Save the Children Canada was a good home for Walkom professionally, but personally, she and her partner were considering making a home in a new country. The couple was considering getting global experience and the right moment arose when Walkom met the NGO’s deputy CEO when travelling through London en route to Jakarta. A role arose as the maternity cover for the director of internal communications, based in London. “She said, do you want to go for it. I went for it. They went for me,” Walkom says. Ten months later, the still fresh resident of London was made global communications director.
Over the past few years, she has put not just her background in communications to use at Save the Children, but her degree and education in psychological warfare and counterterrorism. The ongoing conflict in Syria has sparked the biggest refugee crisis since the second world war. Save the Children has been working with refugees across the Mediterranean since the outbreak of violence. It remains one of a handful of agencies still working on the ground in Syria, a list which includes various religious organisations, as well as the UNHCR, Oxfam America, WorldVision and Unicef.
However, with the initial disinterest in the crisis and now, the overwhelming stream of news about the conflict, it has been a challenge for Save the Children to get its message through. When it was first trying to engage the public around the topic, the organisation produced a video that now has over 57m views. The ‘Most shocking second a day’ video dramatises the impact war has on children. It’s shocking and emotional content brought the crisis into view for many. Now, though, the challenge is keeping people’s attention while still helping the 6.5m people who are displaced from Syria.
Walkom says the old model of relying on trust in NGOs to do the right thing and ensure money is spent in the right way has decreased. Communicating with donors and potential donors fighting the trust deficit requires astute stakeholder mapping both internally and externally. Walkom says it’s important to know who within the organisation is best placed to deliver the message. If, for example, a doctor in Zambia is working on a project and knows his subject first hand, he will be more compelling as a communicator than the PR manager for the region.
But traditional methods are not to be forgotten. Particularly as the head of the organisation is former prime minister of Denmark Helle Thorning-Schmidt. “We’re really fortunate. Our CEO is incredible and she is a very compelling speaker. But there are some things that a doctor working in the field in Zambia is more compelling on. That really helps us because organisations and brands have often relied on the CEO or the executive suite almost exclusively. For us, that just isn’t an effective way to communicate anymore. We have to think in a much more multifaceted way than that,” Walkom says.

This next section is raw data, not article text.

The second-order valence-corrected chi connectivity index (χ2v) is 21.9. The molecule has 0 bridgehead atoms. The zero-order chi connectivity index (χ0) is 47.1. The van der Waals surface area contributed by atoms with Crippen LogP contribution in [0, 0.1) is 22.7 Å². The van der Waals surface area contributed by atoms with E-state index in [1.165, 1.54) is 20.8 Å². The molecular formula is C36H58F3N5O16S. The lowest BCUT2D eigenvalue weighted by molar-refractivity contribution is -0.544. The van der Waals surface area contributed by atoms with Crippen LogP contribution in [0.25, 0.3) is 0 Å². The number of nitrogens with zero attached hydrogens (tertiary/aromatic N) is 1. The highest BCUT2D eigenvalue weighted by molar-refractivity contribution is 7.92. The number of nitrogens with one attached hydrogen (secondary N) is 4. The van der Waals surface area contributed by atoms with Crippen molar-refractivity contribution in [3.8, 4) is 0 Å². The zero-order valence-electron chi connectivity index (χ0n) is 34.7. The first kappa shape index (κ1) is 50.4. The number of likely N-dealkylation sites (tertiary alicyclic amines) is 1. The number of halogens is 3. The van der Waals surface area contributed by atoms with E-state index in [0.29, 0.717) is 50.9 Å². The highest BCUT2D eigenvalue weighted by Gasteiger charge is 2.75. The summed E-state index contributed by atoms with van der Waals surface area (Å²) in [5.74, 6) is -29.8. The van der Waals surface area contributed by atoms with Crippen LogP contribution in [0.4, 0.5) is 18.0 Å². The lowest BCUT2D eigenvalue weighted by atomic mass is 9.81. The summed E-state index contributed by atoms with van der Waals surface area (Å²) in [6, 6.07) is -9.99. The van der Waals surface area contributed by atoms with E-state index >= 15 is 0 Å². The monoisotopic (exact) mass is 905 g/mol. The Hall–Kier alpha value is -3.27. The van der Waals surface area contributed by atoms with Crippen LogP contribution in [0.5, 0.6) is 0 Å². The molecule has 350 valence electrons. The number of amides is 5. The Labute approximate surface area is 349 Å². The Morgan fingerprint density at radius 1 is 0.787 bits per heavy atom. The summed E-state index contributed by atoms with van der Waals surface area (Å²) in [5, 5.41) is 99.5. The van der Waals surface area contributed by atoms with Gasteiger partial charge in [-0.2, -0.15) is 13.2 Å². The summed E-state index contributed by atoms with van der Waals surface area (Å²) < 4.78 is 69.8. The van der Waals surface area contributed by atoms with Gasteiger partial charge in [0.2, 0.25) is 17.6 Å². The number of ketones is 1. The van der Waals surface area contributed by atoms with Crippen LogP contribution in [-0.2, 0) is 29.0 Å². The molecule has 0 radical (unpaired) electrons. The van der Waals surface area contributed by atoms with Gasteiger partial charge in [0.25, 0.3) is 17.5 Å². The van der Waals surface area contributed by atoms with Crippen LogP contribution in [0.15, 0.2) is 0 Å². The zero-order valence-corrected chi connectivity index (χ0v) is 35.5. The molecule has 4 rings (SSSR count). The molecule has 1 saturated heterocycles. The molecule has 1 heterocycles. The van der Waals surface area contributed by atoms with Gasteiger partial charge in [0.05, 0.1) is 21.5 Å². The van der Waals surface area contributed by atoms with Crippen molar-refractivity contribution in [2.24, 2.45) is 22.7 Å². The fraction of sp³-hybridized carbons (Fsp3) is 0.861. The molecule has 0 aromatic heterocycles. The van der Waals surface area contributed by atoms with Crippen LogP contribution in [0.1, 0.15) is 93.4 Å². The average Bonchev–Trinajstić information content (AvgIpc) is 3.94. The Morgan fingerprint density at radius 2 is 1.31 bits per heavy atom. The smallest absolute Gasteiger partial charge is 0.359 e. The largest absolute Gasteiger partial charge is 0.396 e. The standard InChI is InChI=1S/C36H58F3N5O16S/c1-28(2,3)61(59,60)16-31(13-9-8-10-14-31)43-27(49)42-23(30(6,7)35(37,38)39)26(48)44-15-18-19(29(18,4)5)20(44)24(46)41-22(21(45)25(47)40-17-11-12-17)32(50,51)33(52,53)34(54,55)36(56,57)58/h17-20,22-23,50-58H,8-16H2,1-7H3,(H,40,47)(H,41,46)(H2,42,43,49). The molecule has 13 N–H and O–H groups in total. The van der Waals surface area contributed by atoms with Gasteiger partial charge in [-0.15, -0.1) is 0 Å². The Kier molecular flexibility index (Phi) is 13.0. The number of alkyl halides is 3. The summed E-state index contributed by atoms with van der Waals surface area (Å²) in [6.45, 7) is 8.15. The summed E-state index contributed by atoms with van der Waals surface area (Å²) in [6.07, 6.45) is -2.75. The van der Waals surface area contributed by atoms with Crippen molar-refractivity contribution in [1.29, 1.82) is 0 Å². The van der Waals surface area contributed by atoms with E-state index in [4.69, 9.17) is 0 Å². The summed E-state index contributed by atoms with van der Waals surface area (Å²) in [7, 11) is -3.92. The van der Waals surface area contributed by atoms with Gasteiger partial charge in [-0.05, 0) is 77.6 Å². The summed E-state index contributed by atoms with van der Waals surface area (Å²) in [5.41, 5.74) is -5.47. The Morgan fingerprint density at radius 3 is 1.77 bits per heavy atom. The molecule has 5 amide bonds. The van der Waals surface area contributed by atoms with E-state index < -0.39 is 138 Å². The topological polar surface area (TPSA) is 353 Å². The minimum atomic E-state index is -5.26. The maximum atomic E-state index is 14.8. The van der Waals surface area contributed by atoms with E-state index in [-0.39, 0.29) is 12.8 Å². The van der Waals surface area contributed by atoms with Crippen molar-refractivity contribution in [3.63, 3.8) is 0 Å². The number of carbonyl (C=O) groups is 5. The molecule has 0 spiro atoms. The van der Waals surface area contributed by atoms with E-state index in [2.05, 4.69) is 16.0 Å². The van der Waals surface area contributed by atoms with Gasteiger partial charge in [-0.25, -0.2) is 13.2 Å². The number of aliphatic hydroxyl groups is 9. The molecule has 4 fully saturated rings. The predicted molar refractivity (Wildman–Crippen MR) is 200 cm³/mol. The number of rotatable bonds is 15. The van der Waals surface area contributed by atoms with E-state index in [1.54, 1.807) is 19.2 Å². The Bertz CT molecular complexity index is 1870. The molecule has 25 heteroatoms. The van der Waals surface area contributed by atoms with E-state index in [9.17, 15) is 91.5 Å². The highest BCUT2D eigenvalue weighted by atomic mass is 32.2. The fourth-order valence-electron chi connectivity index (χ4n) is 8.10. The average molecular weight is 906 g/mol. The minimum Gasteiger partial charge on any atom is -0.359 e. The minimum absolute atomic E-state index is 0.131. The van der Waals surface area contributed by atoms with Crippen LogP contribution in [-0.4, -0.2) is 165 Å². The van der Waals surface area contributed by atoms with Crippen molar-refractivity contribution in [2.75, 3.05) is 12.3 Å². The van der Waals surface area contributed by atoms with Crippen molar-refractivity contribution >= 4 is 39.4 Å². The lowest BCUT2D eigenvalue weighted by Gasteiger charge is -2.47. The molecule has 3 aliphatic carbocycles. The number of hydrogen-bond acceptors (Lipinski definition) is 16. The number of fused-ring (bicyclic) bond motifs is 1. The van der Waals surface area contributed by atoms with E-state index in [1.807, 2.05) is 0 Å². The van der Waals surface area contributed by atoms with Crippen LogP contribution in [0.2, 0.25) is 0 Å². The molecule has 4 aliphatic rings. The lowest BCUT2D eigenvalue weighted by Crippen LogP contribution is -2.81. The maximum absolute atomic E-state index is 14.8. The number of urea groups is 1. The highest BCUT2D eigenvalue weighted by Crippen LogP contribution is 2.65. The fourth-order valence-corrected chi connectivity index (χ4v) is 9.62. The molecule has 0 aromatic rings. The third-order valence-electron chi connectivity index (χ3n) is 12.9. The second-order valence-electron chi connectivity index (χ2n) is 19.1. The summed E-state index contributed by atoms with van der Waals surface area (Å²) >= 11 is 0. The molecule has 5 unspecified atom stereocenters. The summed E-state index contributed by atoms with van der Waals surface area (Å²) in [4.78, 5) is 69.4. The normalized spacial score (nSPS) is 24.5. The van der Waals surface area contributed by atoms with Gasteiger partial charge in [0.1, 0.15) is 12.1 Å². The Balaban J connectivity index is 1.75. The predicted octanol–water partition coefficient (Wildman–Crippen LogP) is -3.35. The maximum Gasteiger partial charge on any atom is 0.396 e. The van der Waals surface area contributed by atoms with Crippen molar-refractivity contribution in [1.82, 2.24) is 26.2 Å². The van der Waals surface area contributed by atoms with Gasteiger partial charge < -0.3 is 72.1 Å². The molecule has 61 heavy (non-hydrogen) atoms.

“I am definitely a very business-focused person. I don’t approach humanitarian communications in the traditional model. I actually, frankly, think I’m a bit of a model disruptor”
Walkom’s experience studying warfare has been useful when working through this crisis and the countless other projects Save the Children has in its global portfolio. “How psychological warfare actually works has been incredibly relevant in my current role,” she says, adding that understanding the context in which Save the Children is operating helps her better understand the difficulties of working on operating in places affected by conflict as well as the ways in which the organisation can change the behaviours of people in those areas for the better. “I like how strategic communications really does create positive impact and change and the opportunity it provides to change the world and change behaviours. That’s why I love doing it,” she says.
Walkom is still seeking to change the humanitarian communications model from the inside out. She is currently working on creating a global network of communication professionals throughout the sector to tackle the trust deficit.
Though her career and her travels have taken her a long way from her childhood in Ontario, Walkom is still interested in the experiences of people involved in conflict, particularly those of children. Only now, instead of paperbacks or university courses, Walkom is able to use a global communications platform to have a real impact on the lives of children.